Being 89 was no deterrent to her determination or stamina. A little credit needs to go to her stalwart supporters Erin Semon and Kristin Gomes – the Granny Yankers who pushed Granny 9 km in the Bridge Run at the Blackmores Sydney Running Festival at quite a respectable speed.
Granny was not convinced they were always going in the right direction but she maintained her equanimity and laughed most of the way. She is very proud of her medal, and the fact that she raised $600 to support the sustainability of traditional herbal medicine in Ethiopia.
Lizzie’s 89-year-old mother has registered in the Blackmores Sydney Running Festival this weekend to raise money for Botanica Ethiopia.
But she isn’t actually running! Two crazy Americans, Kristin Gomes and Erin Semon, are going to wheel Granny Emmie across the iconic Sydney Harbour Bridge and beyond: 9km of sweat and struggle, hopefully no tears, with Granny waving the Ethiopian flag.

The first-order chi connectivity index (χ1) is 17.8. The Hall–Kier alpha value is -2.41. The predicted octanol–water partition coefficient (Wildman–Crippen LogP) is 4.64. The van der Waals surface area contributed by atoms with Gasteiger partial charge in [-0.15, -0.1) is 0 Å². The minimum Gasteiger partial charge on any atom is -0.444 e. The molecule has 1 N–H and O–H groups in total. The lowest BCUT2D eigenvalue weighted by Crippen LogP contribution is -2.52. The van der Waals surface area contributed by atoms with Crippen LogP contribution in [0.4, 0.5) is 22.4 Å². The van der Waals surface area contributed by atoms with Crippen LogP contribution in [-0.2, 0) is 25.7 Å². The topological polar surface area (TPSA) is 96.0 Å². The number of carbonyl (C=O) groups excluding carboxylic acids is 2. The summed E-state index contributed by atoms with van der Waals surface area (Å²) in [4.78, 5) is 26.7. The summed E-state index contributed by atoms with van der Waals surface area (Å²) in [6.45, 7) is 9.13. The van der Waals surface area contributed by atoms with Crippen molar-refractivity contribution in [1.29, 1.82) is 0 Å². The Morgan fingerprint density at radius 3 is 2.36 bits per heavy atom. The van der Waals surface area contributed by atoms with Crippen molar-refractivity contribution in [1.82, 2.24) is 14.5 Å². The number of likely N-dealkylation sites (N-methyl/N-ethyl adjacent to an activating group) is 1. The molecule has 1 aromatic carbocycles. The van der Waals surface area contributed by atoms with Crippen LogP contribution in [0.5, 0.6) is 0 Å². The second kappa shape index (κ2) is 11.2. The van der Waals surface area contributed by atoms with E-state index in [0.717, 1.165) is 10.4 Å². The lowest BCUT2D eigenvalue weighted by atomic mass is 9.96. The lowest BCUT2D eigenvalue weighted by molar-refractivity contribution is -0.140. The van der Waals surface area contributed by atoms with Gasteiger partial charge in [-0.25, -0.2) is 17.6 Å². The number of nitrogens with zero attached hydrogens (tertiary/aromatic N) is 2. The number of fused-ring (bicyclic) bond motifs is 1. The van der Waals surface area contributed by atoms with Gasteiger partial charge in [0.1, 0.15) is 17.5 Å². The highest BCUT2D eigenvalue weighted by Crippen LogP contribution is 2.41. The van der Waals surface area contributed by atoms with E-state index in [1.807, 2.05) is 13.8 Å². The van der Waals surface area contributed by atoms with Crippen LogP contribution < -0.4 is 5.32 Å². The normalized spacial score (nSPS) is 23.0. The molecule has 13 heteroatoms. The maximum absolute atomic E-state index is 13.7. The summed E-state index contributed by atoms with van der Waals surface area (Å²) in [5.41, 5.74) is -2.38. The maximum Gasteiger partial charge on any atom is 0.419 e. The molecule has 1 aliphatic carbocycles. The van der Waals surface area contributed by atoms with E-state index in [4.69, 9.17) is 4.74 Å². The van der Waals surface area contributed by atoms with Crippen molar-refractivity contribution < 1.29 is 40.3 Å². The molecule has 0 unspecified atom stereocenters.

Calling themselves the ‘Granny Yankers‘, Kristin and Erin came up with the novel idea so that we can continue to support the group in Fiche to build a model traditional medicine garden. They are so nearly there – funds will go towards buying beekeeping hives to keep at the garden site.
Help Emmie and the Granny Yankers cross the line on Sunday 22 Sept!
DONATE ONLINE at Go Fundraise here
Etse-Fewus (Healing Herbs) Association members are combining their resources to get the most out of land they were given by the Fiche local government last year.
During a recent visit, committee members told Botanica Ethiopia they plan to establish a small honey-production operation alongside their medicinal herb plantation, and that they hope to share their project as a working demonstration garden for the whole community.